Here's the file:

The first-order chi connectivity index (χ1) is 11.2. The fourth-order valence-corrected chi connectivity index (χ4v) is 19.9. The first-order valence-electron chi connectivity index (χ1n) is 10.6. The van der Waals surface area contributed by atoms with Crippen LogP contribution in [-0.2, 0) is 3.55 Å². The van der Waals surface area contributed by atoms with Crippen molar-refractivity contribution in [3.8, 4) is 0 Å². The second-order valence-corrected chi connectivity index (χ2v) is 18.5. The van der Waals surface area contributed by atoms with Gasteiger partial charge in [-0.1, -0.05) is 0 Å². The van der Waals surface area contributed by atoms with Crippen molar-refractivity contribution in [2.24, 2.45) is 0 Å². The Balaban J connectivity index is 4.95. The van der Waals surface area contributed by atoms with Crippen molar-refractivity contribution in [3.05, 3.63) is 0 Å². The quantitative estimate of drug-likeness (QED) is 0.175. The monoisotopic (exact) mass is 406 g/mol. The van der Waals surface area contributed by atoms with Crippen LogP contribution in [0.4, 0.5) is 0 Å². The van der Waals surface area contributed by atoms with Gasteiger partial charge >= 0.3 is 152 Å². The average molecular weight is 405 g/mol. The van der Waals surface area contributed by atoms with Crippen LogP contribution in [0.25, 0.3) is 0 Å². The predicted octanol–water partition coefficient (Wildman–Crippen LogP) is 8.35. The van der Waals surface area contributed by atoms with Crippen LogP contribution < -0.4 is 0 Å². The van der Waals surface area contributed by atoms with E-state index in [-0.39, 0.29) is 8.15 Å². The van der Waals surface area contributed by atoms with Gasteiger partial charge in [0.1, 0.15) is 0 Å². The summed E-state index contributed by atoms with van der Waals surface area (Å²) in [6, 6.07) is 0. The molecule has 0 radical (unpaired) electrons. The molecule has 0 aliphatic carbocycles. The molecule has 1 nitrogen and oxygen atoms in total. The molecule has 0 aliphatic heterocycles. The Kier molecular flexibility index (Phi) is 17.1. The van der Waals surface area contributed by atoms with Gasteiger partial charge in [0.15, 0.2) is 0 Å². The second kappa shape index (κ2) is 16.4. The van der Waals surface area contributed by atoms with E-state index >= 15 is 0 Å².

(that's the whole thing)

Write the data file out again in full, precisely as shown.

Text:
The first-order chi connectivity index (χ1) is 11.2. The fourth-order valence-corrected chi connectivity index (χ4v) is 19.9. The first-order valence-electron chi connectivity index (χ1n) is 10.6. The van der Waals surface area contributed by atoms with Crippen LogP contribution in [-0.2, 0) is 3.55 Å². The van der Waals surface area contributed by atoms with Crippen molar-refractivity contribution in [3.8, 4) is 0 Å². The second-order valence-corrected chi connectivity index (χ2v) is 18.5. The van der Waals surface area contributed by atoms with Gasteiger partial charge in [-0.1, -0.05) is 0 Å². The van der Waals surface area contributed by atoms with Crippen molar-refractivity contribution in [2.24, 2.45) is 0 Å². The Balaban J connectivity index is 4.95. The van der Waals surface area contributed by atoms with Crippen molar-refractivity contribution in [3.05, 3.63) is 0 Å². The quantitative estimate of drug-likeness (QED) is 0.175. The monoisotopic (exact) mass is 406 g/mol. The van der Waals surface area contributed by atoms with Crippen LogP contribution in [0.4, 0.5) is 0 Å². The van der Waals surface area contributed by atoms with Gasteiger partial charge >= 0.3 is 152 Å². The average molecular weight is 405 g/mol. The van der Waals surface area contributed by atoms with Crippen LogP contribution in [0.25, 0.3) is 0 Å². The predicted octanol–water partition coefficient (Wildman–Crippen LogP) is 8.35. The van der Waals surface area contributed by atoms with Crippen LogP contribution < -0.4 is 0 Å². The van der Waals surface area contributed by atoms with E-state index in [-0.39, 0.29) is 8.15 Å². The van der Waals surface area contributed by atoms with Gasteiger partial charge in [0.1, 0.15) is 0 Å². The summed E-state index contributed by atoms with van der Waals surface area (Å²) in [6, 6.07) is 0. The molecule has 0 radical (unpaired) electrons. The molecule has 0 aliphatic carbocycles. The molecule has 1 nitrogen and oxygen atoms in total. The molecule has 0 aliphatic heterocycles. The Kier molecular flexibility index (Phi) is 17.1. The van der Waals surface area contributed by atoms with Gasteiger partial charge in [0.15, 0.2) is 0 Å². The second kappa shape index (κ2) is 16.4. The van der Waals surface area contributed by atoms with E-state index >= 15 is 0 Å².